TUPELO • Officials in state government say they are increasingly wary of mounting COVID-19 case numbers in Northeast Mississippi.

In the first wave of COVID-19 that spread across the state in the spring, Northeast Mississippi never emerged as a hot spot, even as places like the Jackson-metro area, the Gulf Coast, the Delta and DeSoto County saw high transmission of the novel coronavirus pandemic.

But following the relaxation of closure orders and other measures designed to stem the time of COVID-19, a second wave of the disease continues to deepen in Mississippi, and the northeast region might soon find itself the target of orders the governor has imposed in other regions.

“Lee County is on my list to watch,” Gov. Tate Reeves said in a press conference last week in response to questions by the Daily Journal. “Lee County is one that we are watching and monitoring very closely.”

Mississippi’s Chief Health Office Dr. Thomas Dobbs made similar remarks at Friday afternoon’s press briefing.

“The trajectory is certainly very worrisome,” Dobbs said.

Dobbs noted that, until recently, the northeast region “has fared relatively well.” He fears, however, that an ongoing and widespread failure to abide by recommendations and orders regarding social gatherings will largely sweep COVID-19 throughout the state, even in areas that have previously seen relatively mild case numbers.

Bars have come in for much scrutiny as potential sites for COVID-19 spread among younger adults, but Dobbs said there are plenty of other social outlets for spread, even in the predominantly rural Northeast Mississippi.

“Social stuff is killing us,” he said. “It’s going to be a party, it’s going to be hanging out with friends. Funerals and churches, that sort of thing.”

Tupelo Mayor Jason Shelton imposed a masking order in late June. The city of Oxford has done the same, and was in fact a leader in the region with respect to mandatory face coverings.

The Lee County Board of Supervisors has declined to impose a county-wide mask order, but has required that face coverings be worn inside county-owned buildings.

Early last week, Dobbs released a graphic on Twitter highlighting “counties with rapid COVID growth.”

The Northeast Mississippi counties included on the graphic were Alcorn, Lee, Marshall, Pontotoc, Prentiss and Tishomingo.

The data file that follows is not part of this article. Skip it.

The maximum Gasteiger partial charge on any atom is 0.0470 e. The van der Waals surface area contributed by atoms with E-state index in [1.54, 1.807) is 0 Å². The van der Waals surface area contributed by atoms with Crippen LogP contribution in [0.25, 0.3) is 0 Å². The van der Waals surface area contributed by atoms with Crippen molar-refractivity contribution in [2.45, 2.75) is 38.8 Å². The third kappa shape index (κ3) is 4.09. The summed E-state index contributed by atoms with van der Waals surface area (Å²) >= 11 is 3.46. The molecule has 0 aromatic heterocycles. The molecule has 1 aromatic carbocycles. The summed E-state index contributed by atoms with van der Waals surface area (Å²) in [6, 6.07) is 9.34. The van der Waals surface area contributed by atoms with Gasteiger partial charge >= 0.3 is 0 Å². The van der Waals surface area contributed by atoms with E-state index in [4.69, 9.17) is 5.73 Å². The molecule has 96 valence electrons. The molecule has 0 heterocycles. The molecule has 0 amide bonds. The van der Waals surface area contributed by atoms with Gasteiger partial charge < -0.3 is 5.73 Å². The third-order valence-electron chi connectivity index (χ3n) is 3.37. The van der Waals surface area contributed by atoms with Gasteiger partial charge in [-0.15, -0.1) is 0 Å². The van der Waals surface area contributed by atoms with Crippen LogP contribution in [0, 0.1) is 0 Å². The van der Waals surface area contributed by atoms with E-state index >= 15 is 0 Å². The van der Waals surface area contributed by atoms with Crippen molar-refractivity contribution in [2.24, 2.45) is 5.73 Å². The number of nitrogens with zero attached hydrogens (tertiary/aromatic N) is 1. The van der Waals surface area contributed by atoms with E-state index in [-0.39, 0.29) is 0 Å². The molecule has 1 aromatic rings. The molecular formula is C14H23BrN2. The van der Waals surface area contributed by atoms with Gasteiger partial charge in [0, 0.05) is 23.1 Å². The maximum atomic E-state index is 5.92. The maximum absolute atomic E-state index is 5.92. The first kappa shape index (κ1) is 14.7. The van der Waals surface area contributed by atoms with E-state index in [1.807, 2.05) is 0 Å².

That graphic, which included data through July 20, indicated the doubling time of COVID-19 in those cases.

The doubling time in Alcorn was 11.6 days; in Lee, 16.5 days; in Marshall, 16.7 days; in Pontotoc, 17 days; in Prentiss, 10 days; and in Tishomingo, 12.8 days.

As of Sunday, July 19, Lee County had 768 total cases of COVID-19 cumulatively reported since the testing data began to be compiled. As of Saturday, a week later, Lee County had 968 reported cases. That is a one-week increase of 200.

In early July, leadership of North Mississippi Health Services reported that the record high for hospitalized COVID-19 patients in the NMHS system was 57. That number has since been exceeded, and as of Friday, NMHS reported 66 hospitalized COVID-19 patients.

The governor on Friday did list Calhoun County among a roster of new counties he will target with more stringent requirements, including a county-wide mask order.

Thus far, Reeves has consistently resisted calls for a statewide masking order. Instead, he has released orders targeting counties with high levels of COVID-19 spread. In those counties, Reeves has required face coverings and imposed limits on social gatherings that are more strict than elsewhere in the state.

Reeves said that “if the trends don’t change,” Lee County could meet his criteria for a targeted set of restrictions sometime this coming week.

caleb.bedillion@journalinc.com

Twitter: @CalebBedillion

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